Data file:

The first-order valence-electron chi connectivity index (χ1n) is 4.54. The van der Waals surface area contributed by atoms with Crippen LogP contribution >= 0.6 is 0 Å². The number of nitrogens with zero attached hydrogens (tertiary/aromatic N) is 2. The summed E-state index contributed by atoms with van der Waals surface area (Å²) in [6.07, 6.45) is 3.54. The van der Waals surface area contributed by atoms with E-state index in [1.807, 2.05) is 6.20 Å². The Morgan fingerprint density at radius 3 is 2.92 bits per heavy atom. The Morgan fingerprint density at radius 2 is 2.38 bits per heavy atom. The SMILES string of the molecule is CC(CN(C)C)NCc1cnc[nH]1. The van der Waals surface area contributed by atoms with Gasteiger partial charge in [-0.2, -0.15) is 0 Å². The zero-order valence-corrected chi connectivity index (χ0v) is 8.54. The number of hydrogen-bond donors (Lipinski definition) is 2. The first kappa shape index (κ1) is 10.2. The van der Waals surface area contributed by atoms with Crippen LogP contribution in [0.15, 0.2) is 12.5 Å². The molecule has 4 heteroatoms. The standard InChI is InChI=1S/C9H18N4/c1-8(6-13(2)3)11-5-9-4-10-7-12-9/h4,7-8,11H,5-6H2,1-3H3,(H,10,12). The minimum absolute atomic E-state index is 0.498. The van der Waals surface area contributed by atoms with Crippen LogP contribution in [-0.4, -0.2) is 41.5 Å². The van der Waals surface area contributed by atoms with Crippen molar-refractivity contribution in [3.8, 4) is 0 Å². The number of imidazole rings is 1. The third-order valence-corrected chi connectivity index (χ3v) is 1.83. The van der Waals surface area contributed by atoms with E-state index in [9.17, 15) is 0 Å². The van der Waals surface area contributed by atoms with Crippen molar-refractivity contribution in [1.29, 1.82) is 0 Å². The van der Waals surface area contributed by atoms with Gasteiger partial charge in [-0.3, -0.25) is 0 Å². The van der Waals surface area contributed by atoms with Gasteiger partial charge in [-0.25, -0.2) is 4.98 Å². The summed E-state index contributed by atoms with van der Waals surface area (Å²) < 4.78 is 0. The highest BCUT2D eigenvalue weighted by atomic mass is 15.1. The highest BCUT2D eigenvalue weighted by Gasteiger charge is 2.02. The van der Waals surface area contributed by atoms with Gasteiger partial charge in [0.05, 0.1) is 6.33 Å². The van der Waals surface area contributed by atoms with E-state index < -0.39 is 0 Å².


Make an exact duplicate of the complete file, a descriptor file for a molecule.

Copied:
The first-order valence-electron chi connectivity index (χ1n) is 4.54. The van der Waals surface area contributed by atoms with Crippen LogP contribution >= 0.6 is 0 Å². The number of nitrogens with zero attached hydrogens (tertiary/aromatic N) is 2. The summed E-state index contributed by atoms with van der Waals surface area (Å²) in [6.07, 6.45) is 3.54. The van der Waals surface area contributed by atoms with E-state index in [1.807, 2.05) is 6.20 Å². The Morgan fingerprint density at radius 3 is 2.92 bits per heavy atom. The Morgan fingerprint density at radius 2 is 2.38 bits per heavy atom. The SMILES string of the molecule is CC(CN(C)C)NCc1cnc[nH]1. The van der Waals surface area contributed by atoms with Gasteiger partial charge in [-0.2, -0.15) is 0 Å². The zero-order valence-corrected chi connectivity index (χ0v) is 8.54. The number of hydrogen-bond donors (Lipinski definition) is 2. The first kappa shape index (κ1) is 10.2. The van der Waals surface area contributed by atoms with Crippen LogP contribution in [0.15, 0.2) is 12.5 Å². The molecule has 4 heteroatoms. The standard InChI is InChI=1S/C9H18N4/c1-8(6-13(2)3)11-5-9-4-10-7-12-9/h4,7-8,11H,5-6H2,1-3H3,(H,10,12). The minimum absolute atomic E-state index is 0.498. The van der Waals surface area contributed by atoms with Crippen LogP contribution in [-0.4, -0.2) is 41.5 Å². The van der Waals surface area contributed by atoms with Crippen molar-refractivity contribution in [3.8, 4) is 0 Å². The number of imidazole rings is 1. The third-order valence-corrected chi connectivity index (χ3v) is 1.83. The van der Waals surface area contributed by atoms with E-state index in [9.17, 15) is 0 Å². The van der Waals surface area contributed by atoms with Crippen molar-refractivity contribution in [1.29, 1.82) is 0 Å². The van der Waals surface area contributed by atoms with Gasteiger partial charge in [-0.3, -0.25) is 0 Å². The van der Waals surface area contributed by atoms with Gasteiger partial charge in [-0.25, -0.2) is 4.98 Å². The summed E-state index contributed by atoms with van der Waals surface area (Å²) < 4.78 is 0. The highest BCUT2D eigenvalue weighted by atomic mass is 15.1. The highest BCUT2D eigenvalue weighted by Gasteiger charge is 2.02. The van der Waals surface area contributed by atoms with Gasteiger partial charge in [0.05, 0.1) is 6.33 Å². The van der Waals surface area contributed by atoms with E-state index < -0.39 is 0 Å².